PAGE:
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Author Topic: That First Ding, Dent,Scratch, of your new Guitar Support Group (post pics)  (Read 16157 times)

Offline gandydancer123

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Your new guitar just came in after weeks of waiting and dealing with your favorite shipper in Philmusic..Say your High end Suhr, or Les Paul..or that Fender Custom Shop...you star opening the box and cherishing that moment where you start opening the hard case that went with your instrument..there she is ..shiny, slick..and gorgeous...

After a few weeks or days..your gorgeous high end guitar suffers a massive blow..in one unfortunate circumstance..say your heavy set of keys fell off the table and fell onto your gorgeous guitar beside it...or perhaps..you tripped on the guitar cable and sent your prized baby falling to the floor...what about your house help..wiping your guitar with a rough cloth...or you forgot to remove your BELT with that huge buckle.and dented and scratched your guitars back heavily.etc etc..

Share your first "Dent" stories and how you dealt with it..How long was your MOURNING period..and how you coped..after a few months? Parang sapatos or bagong cellphone sa una super alaga pero once mahulog at mabagsak wala ng ibig sabihin sa iyo after a few months...They say..Guitars are happy when they are used and abused..they bring on more MOJO LOVE the more they are played..and not babied..What are your thoughts?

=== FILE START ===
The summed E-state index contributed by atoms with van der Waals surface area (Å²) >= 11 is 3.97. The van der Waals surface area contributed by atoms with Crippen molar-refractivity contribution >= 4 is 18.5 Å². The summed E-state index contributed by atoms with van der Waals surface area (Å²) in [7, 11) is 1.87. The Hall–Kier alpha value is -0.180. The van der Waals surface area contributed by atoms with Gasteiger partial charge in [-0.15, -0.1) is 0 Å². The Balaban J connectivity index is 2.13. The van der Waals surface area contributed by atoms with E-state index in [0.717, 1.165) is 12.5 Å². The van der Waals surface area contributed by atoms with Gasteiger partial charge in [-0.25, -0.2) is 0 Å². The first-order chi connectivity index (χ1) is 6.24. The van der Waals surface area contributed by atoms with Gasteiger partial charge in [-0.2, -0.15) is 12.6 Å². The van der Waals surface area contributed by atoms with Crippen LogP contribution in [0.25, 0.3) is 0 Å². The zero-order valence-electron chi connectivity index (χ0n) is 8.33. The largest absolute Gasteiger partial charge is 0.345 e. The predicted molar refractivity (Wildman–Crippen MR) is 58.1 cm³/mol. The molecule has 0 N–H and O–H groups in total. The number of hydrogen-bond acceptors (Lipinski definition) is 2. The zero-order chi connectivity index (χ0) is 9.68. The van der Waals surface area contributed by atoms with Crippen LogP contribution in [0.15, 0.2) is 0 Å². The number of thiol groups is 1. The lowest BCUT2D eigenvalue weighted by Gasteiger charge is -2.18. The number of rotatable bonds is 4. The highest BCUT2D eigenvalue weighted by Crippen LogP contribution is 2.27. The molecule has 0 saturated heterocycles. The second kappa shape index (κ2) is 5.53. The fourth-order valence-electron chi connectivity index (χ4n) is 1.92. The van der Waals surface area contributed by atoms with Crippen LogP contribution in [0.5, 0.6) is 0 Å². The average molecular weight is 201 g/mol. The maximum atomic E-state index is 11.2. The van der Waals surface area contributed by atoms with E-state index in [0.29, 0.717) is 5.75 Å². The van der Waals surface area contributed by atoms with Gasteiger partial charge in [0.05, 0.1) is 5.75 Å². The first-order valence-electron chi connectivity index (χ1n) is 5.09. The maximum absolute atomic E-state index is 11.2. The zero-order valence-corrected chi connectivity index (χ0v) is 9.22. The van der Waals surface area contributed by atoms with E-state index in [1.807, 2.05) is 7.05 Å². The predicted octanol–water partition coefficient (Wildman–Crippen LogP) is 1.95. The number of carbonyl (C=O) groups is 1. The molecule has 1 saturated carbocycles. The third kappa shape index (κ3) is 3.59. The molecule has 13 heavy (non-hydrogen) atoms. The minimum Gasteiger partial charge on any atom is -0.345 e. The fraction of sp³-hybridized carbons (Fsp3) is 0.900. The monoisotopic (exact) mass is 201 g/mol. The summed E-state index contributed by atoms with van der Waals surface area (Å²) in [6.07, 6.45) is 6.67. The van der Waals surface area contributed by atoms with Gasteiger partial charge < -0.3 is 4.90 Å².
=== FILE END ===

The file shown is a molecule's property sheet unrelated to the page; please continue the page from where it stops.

« Last Edit: April 27, 2013, 02:54:45 PM by gandydancer123 »
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Offline free2rock

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Bah! Put another one on it then move on.

Mojo, devaluation, call it whatever you want. Hahaha!
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Offline gandydancer123

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heres a nice reply I read..

Quote
Originally Posted by Hogman49 
The first dings always give me a little sick feeling. But I've come to realize it's because it's the only one at the time, and it sticks out like a sore thumb. As time goes by, and there are more dings and natural wear, it actually starts to look great, broken in and played, the way it should. There is no way around it unless you, a) keep it in it's case and never play it, which is lame, or, b) wear pajamas when you play, so you're jeans or belt don't rub up against it, but you will look really lame, and chicks won't dig you. My advice, take a deep breath, strap that guitar on and play the [gooey brown stuff] out of it. You only live once. Rock on man. 


The first dent is the Deepest...


Quote
Perfect guitars are ding magnets - figure that you've demagnetized it, and enjoy it -

Anybody tried STEAMING dents out using a wet piece of cloth and soldering iron?|

http://guitargarage.blogspot.com/2008/11/how-to-steaming-out-dents-in-guitar.html

How To: Steaming out dents in guitar bodies